Anxiety is everywhere—and adults aren’t the only people who struggle with its impact. Today, Co-Director of TFI’s new Child and Adolescent Anxiety Clinic, and leader of the mini-series for parents of anxious children,Caroline Adelman, PhD provides insights for parents as they think about their kids and anxiety.
Be mindful of anxious avoidance and heightened need for control.
The most common response to anxiety is some form of avoidance, aimed at either getting relief from anxiety or keeping oneself from experiencing elevated levels of anxiety in the first place. Anxious individuals may try to escape an anxiety-provoking situation, or may simply refuse to engage in any situation in which anxiety is likely to be activated. For example, a child with a dog phobia may panic and run anytime that he sees a dog, rendering him unable to enjoy going to the park or playing at certain friends’ houses. Similarly, a child with social anxiety may refuse to speak in class, for fear of saying something embarrassing in front of other children. This avoidance response can leave parents feeling confused and stressed, as their children refuse to engage in formerly enjoyable activities, from soccer practice to school to birthday parties (depending on the source of their particular form of anxiety).
Another very common behavioral manifestation of anxiety is for anxious individuals to try to exert control over other people and over situations that make them feel anxious. For example, a child with Obsessive Compulsive Disorder may demand that everyone in the home wash their hands excessively, or that they complete the bedtime routine in a rigid, prescribed fashion. Similarly, a child who is anxious about being late for school may begin every school day by yelling at her siblings to rush through getting ready for school. These behaviors are aimed at reducing anxiety by increasing a child’s sense of control and making the environment more predictable, but the behaviors can cause significant interpersonal stress for children and their families.
Because some level of anxiety is a totally normal part of the human experience, I would expect all children to display anxious behaviors from time to time. Parents should consider seeking professional help when anxiety begins interfering with a child’s day to day functioning, by affecting their schoolwork, friendships, family relationships and/or their willingness to try new things.
Support your child, but don’t reinforce or accommodate anxious behaviors.
I think the greatest challenge for parents of anxious children is knowing how to support their children, without accidentally reinforcing anxious behaviors. Another major challenge is knowing how to respond when children refuse to engage in required activities, such as attending school. Parents of anxious children also frequently report feeling unsure about when they should support versus discipline children who engage in negative behaviors during “episodes” of extreme anxiety. In addition, many parents of anxious children have their own histories of anxiety and feel unsure about how to model effective coping responses for their children.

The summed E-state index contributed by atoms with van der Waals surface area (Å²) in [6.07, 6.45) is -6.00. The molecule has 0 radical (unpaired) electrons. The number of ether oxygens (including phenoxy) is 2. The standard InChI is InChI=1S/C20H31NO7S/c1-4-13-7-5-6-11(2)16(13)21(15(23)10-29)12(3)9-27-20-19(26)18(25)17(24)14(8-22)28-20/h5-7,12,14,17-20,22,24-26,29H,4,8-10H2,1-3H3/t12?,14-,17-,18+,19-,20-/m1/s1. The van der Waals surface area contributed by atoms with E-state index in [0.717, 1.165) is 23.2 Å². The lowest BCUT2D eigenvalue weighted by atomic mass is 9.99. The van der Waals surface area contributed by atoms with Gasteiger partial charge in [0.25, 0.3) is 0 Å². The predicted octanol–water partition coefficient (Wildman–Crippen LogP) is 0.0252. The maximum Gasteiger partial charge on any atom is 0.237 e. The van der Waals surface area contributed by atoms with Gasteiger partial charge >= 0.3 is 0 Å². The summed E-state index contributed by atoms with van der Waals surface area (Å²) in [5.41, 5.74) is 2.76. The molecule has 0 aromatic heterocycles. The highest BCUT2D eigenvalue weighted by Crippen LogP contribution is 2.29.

Additionally, parents of clinically anxious children typically report that they spend a lot of time accommodating children’s anxiety. Accommodation refers to any change in routine or environment that is made with the specific intention of reducing or avoiding a child’s anxious behaviors. For example, a parent may call the school to say that a child is ill, when in fact the child is anxious about a school presentation and refusing to leave the house. Or a parent may answer the same “what if…” question repeatedly, despite knowing that the answer is already been provided to the child. The accommodations are usually well-intentioned efforts to reduce a child’s anxiety in the short-term. However, accommodation of anxious behaviors reinforces anxiety over time because it signals that the perceived threat is legitimate (i.e., serious enough to warrant a response from the parents) and that the child is not expected to tolerate feelings of anxiety.
The mini-series for parents of anxious children is intended to empower parents to respond more effectively to their children’s anxiety. Over the course of five meetings, this mini-series provides parents an understanding of childhood anxiety and its manifestations, information on therapeutic approaches, tools to better tailor their responses to the child’s anxiety, a framework for defining parents’ role in supporting the anxious child, advice on managing day-to-day dilemmas around the anxiety and ample time to ask pertinent questions regarding childhood anxiety. While it will not be therapy, this empirically-supported educational workshop series may be quite instructive and helpful to parents in knowing how to deal with children’s anxiety. This workshop also provides parents with opportunities to meet other parents experiencing similar challenges, and allows parents to benefit from each other’s experiences.
The Family Institute offers Dr. Adelman’s mini-series for parents of anxious children on Monday afternoons, beginning on July 21st, at our Evanston Location. To learn more about the mini-series, visit our website.
Caroline Adelman, PhD received her PhD in Clinical Psychology at the University of North Carolina at Chapel Hill. Prior to joining The Family Institute, she completed her pre-doctoral and post-doctoral fellowships at the Child Study Center at Yale University. While at Yale, Dr. Adelman specialized in the treatment of Obsessive Compulsive Disorder (OCD) and Anxiety Disorders among youth. To read Dr. Adelman’s full bio, please visit our website.